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If you’ve read a few of the posts here you’ll know I’m a fan of the Inner Game books by Tim Gallwey. It’s been a while since I read one, so I bought the 2009 version of The Inner Game of Golf to re-read.
To be frank, I’m not really a golfer at all – sometimes I have a few hits at the driving range and maybe play 2-3 rounds a year. But I am interested in how the mind learns new skills and the most effective and natural ways to teach and refine skills and this is where Gallwey’s work excels.
Gallwey’s Inner Game approach divides the mind into Self 1 and Self 2 – these are not to be confused with the conscious and unconscious. In Gallwey’s assessment, Self 1 is the verbalizing, thought producing self and Self 2 is basically the body and its natural responses. So athletic performance is a function of Self 2 (potential) minus Self 1 (interference).
The idea is that with practice, Self 2 will naturally organize its movements to those that lead to the best performance… when not distracted.
“Thus, the aim of the Inner Game is not so much to try harder to persuade Self 2 to do what it is capable of doing but to decrease the Self 1 interferences that prevent Self 2 from expressing itself fully.” (p21)
Using this technique, a coach wouldn’t provide much technical instruction at all. Instead, a coach would provide nonjudgmental guidance as to what part of a skill the athlete should pay specific attention to and discover more about the feel of that skill. This noncorrective attitude helps the athlete make nonjudgmental observations of his or her own technique, increasing the sense of feel and natural learning.
There isn’t an emphasis on ‘doing it right’, but on exploration… a coach guides the exploration to the best areas. The athlete retains trust in his own natural learning abilities and benefits from a pro’s knowledge.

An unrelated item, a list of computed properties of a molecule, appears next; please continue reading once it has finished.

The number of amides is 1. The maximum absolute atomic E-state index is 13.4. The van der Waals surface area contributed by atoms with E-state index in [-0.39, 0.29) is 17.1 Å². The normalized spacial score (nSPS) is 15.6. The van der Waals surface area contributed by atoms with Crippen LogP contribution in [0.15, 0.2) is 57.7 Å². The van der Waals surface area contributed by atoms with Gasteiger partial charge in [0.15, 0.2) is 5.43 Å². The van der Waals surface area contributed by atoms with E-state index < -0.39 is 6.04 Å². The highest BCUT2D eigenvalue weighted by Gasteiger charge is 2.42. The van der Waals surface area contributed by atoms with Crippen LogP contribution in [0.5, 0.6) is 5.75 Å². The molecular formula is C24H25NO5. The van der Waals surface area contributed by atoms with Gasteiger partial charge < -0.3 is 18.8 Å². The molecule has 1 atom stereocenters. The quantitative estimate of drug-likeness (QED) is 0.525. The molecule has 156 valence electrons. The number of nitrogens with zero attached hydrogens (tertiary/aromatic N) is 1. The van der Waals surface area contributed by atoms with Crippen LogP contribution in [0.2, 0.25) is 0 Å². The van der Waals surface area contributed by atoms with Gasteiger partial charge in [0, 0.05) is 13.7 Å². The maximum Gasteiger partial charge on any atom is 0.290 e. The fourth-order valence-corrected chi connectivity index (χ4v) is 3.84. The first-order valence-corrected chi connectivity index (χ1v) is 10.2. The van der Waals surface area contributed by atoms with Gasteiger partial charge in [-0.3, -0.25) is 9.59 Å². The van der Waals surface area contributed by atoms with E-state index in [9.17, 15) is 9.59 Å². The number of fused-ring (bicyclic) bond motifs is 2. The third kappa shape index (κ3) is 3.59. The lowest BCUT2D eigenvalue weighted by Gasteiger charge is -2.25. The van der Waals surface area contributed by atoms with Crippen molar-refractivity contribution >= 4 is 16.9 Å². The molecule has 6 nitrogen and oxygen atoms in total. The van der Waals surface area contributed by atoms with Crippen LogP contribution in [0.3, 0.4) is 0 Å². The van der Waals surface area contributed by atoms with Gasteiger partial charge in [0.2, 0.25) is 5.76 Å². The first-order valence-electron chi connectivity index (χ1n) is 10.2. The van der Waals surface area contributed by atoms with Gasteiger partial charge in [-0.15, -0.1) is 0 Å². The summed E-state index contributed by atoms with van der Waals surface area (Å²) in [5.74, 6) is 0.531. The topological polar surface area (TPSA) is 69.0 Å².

I won’t reprint here the great example applications of this idea in the book – and there are many – but I think you’ll be easily able to apply the ideas to your sport even though the book is about golf.
Conscious thinking and instruction from Self 1 will never go away. You may feel that a part of your technique worked really well one day you just let it happen and didn’t think much about it. You can try to re-create that feeling, but you won’t be doing the same thing because you’re trying to force it rather than let it happen the way it did in the first place.
For such situations in Golf, Gallwey recommends saying to yourself ‘da’ at mojor points of the Golf swing – the take away, the end of the backswing, the ball contact and the finish of the follow-through. Thus, you wouldn’t give yourself any instruction about technique – just ‘da, da, da, da’. This gives Self 1 something to concentrate on while Self 2 does the hitting.
Gallwey wraps up his book with the time-proven ideas of focusing on the process rather than results and encouragement to have fun with the game you’ve chosen. Having fun with your sport means greater focus on the process, so that the technique-clever Self 2 can come to the fore.